With protected areas identified as the primary tool to halt the loss of biodiversity, the Convention on Biological Diversity has set targets for protected area expansion. Increasingly, concerns are being raised that target-driven growth, where targets focus largely on quantity (total area protected) rather than quality, may fail to achieve their intended biodiversity outcomes. Therefore, it is important to assess whether growth in area protected is translating into a more robust system of protected areas that better safeguard biodiversity. In this study, we propose a set of seven indicators, drawing on the body of evidence for the elements of protected area design and management associated with better biodiversity outcomes. Many of the features of effective design and management interact with one another, making it essential to use a suite of indicators and consider progress relative to trends across all of these indicators. We implemented the proposed indicators for the Australian National Reserve System, which has undergone significant growth over the past two decades. Our findings demonstrate that relying on trends in total area protected can obscure negative trends in other important indicators which suggest many protected areas in Australia are under increasing pressure. Meanwhile, the level of resourcing for management has not kept pace with increases in total area protected and has certainly not scaled with changes in pressures on protected areas. It is important that the global conservation community strive for a more nuanced set of indicators for conservation progress to identify whether growth in area protected has, or has not, translated into a more robust and effective system of protected areas. Given that most of the indicators we propose can be populated with existing data, we believe this approach could be achievable for protected areas globally.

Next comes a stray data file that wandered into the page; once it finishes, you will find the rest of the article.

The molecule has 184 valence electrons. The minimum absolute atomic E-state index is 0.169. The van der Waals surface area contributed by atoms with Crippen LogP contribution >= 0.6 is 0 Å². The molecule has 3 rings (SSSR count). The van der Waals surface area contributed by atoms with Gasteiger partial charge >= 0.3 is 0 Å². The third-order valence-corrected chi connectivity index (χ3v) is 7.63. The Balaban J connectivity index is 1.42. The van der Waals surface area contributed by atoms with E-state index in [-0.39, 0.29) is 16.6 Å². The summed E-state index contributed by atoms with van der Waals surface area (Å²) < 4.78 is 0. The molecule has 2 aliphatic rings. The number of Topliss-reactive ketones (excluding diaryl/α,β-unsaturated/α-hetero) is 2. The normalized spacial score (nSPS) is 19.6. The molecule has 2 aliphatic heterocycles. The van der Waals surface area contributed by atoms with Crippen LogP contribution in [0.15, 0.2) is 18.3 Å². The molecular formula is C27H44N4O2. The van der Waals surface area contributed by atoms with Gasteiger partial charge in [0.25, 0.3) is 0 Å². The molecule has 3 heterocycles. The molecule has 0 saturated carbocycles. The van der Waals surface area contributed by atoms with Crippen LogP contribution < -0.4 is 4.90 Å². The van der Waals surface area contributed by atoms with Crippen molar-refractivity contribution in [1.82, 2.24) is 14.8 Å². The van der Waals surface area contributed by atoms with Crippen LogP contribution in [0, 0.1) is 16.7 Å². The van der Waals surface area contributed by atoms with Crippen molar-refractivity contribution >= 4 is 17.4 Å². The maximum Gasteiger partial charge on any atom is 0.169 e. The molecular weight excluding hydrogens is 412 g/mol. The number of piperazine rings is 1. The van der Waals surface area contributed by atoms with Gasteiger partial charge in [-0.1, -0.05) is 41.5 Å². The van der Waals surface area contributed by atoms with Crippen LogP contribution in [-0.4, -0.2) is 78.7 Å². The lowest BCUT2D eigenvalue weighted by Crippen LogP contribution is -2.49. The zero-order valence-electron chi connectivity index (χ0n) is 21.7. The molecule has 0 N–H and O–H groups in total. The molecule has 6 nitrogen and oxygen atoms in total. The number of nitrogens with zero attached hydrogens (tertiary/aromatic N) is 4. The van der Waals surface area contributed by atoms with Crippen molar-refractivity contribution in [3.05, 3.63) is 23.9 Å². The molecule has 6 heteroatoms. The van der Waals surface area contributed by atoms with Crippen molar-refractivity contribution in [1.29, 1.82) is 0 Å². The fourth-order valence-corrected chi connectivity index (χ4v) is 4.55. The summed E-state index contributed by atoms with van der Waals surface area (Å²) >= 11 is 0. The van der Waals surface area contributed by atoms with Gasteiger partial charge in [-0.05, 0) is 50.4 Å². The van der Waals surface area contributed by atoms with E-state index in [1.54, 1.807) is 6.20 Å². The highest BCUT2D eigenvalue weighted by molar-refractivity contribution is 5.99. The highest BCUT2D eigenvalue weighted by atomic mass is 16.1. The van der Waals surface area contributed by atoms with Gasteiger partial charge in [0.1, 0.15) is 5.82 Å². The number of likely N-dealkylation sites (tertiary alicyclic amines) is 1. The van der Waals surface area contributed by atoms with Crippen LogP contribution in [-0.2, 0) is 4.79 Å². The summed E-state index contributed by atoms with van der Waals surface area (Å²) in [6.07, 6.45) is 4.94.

- Aichi target 11
- Biodiversity indicators
- Convention on Biological Diversity
- National parks
- Nature reserves